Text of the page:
he proclaimed Kabakon an open fruit
garden and sungrove. I will settle
it with fruit eaters."
While comparatively few persons,
in Mr. Engclhardt's judgment, now
may be prepared for such a life as
the idealities of Kabakon offer, as
these become better and better known
everywhere his Ideas will be popular
ized and more and more will desiro
to put them into practical execution.
A Persistent Suitor.
Nell When Mr. Percy Vere propos
ed to me I said "No! A thousand
Belle And didn't that settle him?
Nell No; he said that meant 500
selected vegetable food to impart to
them the requisite flavor.
John the Baptist lived on locusts
and wild honey, and Innumerable peo
ple regale themselves on the same
food today. African races are the
chief eaters of locusts, -a diet that
shortens the span of life to two score
years. When famine stalks the land
the Arab grinds to powder the dried
insects he has stored, and with flour j
bakes it into bread.
In Brazil, the East Indies, Mexico
and among the Indians of North
America ants are largely consumed,
as are the larger termites of Africa,
and naturally the Chinese' will not
miss their turn with the insect.
There is no accounting for tastes
and consequently one is content with
baldly stating that In New Caledonia
particularly large spiders, and in Bra
zil 18-inch long centipedes, are great
ly enjoyed. When the cook inad
vertently sends up a boiled caterpillar
with the vegetables John Bull says
things of sorts." Lejt him take heart
of grace, for caterpillars, large and
small, are eaten in many regions, as
are silk worms In Madagascar.
Except for one other traveler. Mer
rick had the luxurious chair car to
himself. His fellow passenger.. fash
ionably dressed young woman, war
evidently ill at ease.
He looked wistfully at the yoaag
woman, who was certainly anything
but comfortable. Perhaps some one sue
had expected had failed to put in an
appearance. Possibly she was ill nr
frightened, or had taken the wrong
train. Perhaps he could be of some
assistance. He could recall numerou
instances where he had been of assihi
ance to young and distressed feminin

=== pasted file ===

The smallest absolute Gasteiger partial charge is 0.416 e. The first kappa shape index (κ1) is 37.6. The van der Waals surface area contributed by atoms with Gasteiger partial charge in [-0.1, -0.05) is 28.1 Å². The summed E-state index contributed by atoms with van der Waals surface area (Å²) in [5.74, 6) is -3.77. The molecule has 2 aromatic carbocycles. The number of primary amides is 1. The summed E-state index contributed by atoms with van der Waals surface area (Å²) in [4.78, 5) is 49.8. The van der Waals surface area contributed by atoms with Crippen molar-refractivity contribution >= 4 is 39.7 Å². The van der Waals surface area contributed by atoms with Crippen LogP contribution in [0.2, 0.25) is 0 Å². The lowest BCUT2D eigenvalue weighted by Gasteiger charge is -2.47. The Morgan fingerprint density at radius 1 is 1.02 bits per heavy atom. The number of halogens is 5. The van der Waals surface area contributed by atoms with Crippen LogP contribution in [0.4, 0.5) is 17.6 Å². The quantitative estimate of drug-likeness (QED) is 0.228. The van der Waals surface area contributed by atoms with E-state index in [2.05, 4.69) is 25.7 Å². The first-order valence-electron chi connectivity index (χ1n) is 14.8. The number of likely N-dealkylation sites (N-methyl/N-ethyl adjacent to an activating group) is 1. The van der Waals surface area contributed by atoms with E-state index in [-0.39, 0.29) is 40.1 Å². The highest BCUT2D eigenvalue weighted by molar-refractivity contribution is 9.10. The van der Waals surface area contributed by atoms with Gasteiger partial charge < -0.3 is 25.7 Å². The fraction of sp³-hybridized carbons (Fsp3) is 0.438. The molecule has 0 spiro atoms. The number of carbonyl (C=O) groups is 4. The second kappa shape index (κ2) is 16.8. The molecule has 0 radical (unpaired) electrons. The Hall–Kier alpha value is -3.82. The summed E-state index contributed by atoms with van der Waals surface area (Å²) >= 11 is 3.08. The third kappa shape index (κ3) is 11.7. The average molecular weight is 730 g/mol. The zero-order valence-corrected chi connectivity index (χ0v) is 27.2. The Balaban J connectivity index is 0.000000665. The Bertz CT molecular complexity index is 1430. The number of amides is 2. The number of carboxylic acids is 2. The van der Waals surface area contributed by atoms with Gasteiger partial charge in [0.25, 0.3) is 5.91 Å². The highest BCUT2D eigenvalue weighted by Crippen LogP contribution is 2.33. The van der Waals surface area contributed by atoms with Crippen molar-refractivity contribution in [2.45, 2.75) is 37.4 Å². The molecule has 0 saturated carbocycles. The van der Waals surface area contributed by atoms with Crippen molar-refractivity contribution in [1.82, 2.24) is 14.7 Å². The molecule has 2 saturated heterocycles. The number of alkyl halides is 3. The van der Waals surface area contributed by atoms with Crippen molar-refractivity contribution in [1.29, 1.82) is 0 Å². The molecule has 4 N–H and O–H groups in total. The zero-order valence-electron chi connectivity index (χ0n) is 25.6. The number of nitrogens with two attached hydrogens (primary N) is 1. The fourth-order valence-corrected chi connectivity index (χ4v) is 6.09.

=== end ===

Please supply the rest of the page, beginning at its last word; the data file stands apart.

ity. At any ratejt was clearly necessary
that something should be done. It wan
equally clear that he was the man tu
Steadying himself by the chairs, fur
the train was running at the rate of
60 miles an hour. Merrick went for
"I beg your pardon," said he paus
ing at the young woman's elbow, I
wanted to offer you seemed uneasy
"O, so uneasy!" admitted the lady.
"Yon are in trouble; perhaps I could
"I am hungry," she confessed, flush
ing prettily. "I am starving."
"There's a dining car forward." be
gan Merrick, eagerly. "The service
"But not for me. I'm a pauper. I
have no money. My companion car
ried my purse. We were separated
in a tremendous crush In Twenty
third street Fortunately, I had my
ticket, and enough chang to pay for
my seat in my glove. It was hope
less to think of trying to find anyone
in such a crowd, so I escaped with
my life and came straight to the
"That was certainly the best thins
to do," said Merrick, approvingly.
"I'm afraid, thoush," confessed the
lady, "that I have been foolishly ex
travagant I should have gone into
the day coach and saved my money
for my luncheon, but I hoped my
friend would catch the train. I ato
very little for breakfast; you can't
think how it makes me feel whenever
that man pokes his head inside th
door and calls out: 'Dinner now readv
in the dining car.'-"
Merrick, who had just lunched
sumptuously in Jersey City, laughed
"I'm hungry, too". said he, ut
blushingly. "You must dine with
"Oh, yes. If you prefer, you shall
sit at one table, and I'll take another,
"It Isn't that I shouldn't mind"
"Last call for' the dining car." said
th steward, appearing at the door.'"
"O," gasped the young woman, hmv
"You see we must go at once, saiu
Merrick, rising eagerly., "This is our
last chance." "
"But this is so Improper," replied
the- distressed lady, rising reluct
antly. Not at all," said Merrick, 'holding
th door open, encouragingly. "I as
sure you I am considered a very prop
er person in Boston.
1 once taught
a Sunday school class.'
In another moment'they were seat
ed at opposite sides of a small tab!"
"What shall I order for you?" asked
"O, everything. I could devour the
ferns in this fern, dish."
"By all means."
In spite of her hunger, the young
woman ate daintily. Merrick liked
the play of the dimple in her
left cheek and the swift up
ward sweep of her long lashes. He
approved also of her eyes. How pleas
ant, thought he, to serve tomato bisque
always to such a lovely creature! How
pleasant to share all one's future
mushrooms with one that ate them so
Merrick had always said that he
should marry when he should reach'
the mat-.fe age of 30. He had only
six months left, and he was still un
attached. His income had reached a satisfac
tory figure, and he was not without
other attractions, and he flt that the
time had come for him to settle down
Just as his meditations had reached
this point and the lady had reached
the sarad, the steward approached with
a telegram in his hand.
"Mrs. Bertram!?" he asked.
"Yes," replied the lady, eagerly,
but tremulously. "I am Mrs. Ber
"A widow, perhaps," thought Mer